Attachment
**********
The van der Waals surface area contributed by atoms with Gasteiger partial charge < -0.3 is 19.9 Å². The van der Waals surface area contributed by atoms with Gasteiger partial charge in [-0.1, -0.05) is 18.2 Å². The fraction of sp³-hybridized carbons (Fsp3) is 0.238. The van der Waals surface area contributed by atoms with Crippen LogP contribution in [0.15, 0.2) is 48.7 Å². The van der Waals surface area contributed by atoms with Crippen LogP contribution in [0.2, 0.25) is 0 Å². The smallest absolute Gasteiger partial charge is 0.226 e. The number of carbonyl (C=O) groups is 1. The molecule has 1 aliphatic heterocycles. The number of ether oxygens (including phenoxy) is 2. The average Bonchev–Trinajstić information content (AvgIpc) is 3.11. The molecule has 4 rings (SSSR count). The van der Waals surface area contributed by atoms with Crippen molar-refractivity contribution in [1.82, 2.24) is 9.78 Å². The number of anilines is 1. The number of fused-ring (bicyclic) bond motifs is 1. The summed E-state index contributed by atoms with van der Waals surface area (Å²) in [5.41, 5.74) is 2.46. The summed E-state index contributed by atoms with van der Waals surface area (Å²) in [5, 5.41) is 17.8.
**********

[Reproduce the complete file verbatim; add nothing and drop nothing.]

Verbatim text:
The van der Waals surface area contributed by atoms with Gasteiger partial charge < -0.3 is 19.9 Å². The van der Waals surface area contributed by atoms with Gasteiger partial charge in [-0.1, -0.05) is 18.2 Å². The fraction of sp³-hybridized carbons (Fsp3) is 0.238. The van der Waals surface area contributed by atoms with Crippen LogP contribution in [0.15, 0.2) is 48.7 Å². The van der Waals surface area contributed by atoms with Crippen LogP contribution in [0.2, 0.25) is 0 Å². The smallest absolute Gasteiger partial charge is 0.226 e. The number of carbonyl (C=O) groups is 1. The molecule has 1 aliphatic heterocycles. The number of ether oxygens (including phenoxy) is 2. The average Bonchev–Trinajstić information content (AvgIpc) is 3.11. The molecule has 4 rings (SSSR count). The van der Waals surface area contributed by atoms with Crippen molar-refractivity contribution in [1.82, 2.24) is 9.78 Å². The number of anilines is 1. The number of fused-ring (bicyclic) bond motifs is 1. The summed E-state index contributed by atoms with van der Waals surface area (Å²) in [5.41, 5.74) is 2.46. The summed E-state index contributed by atoms with van der Waals surface area (Å²) in [5, 5.41) is 17.8.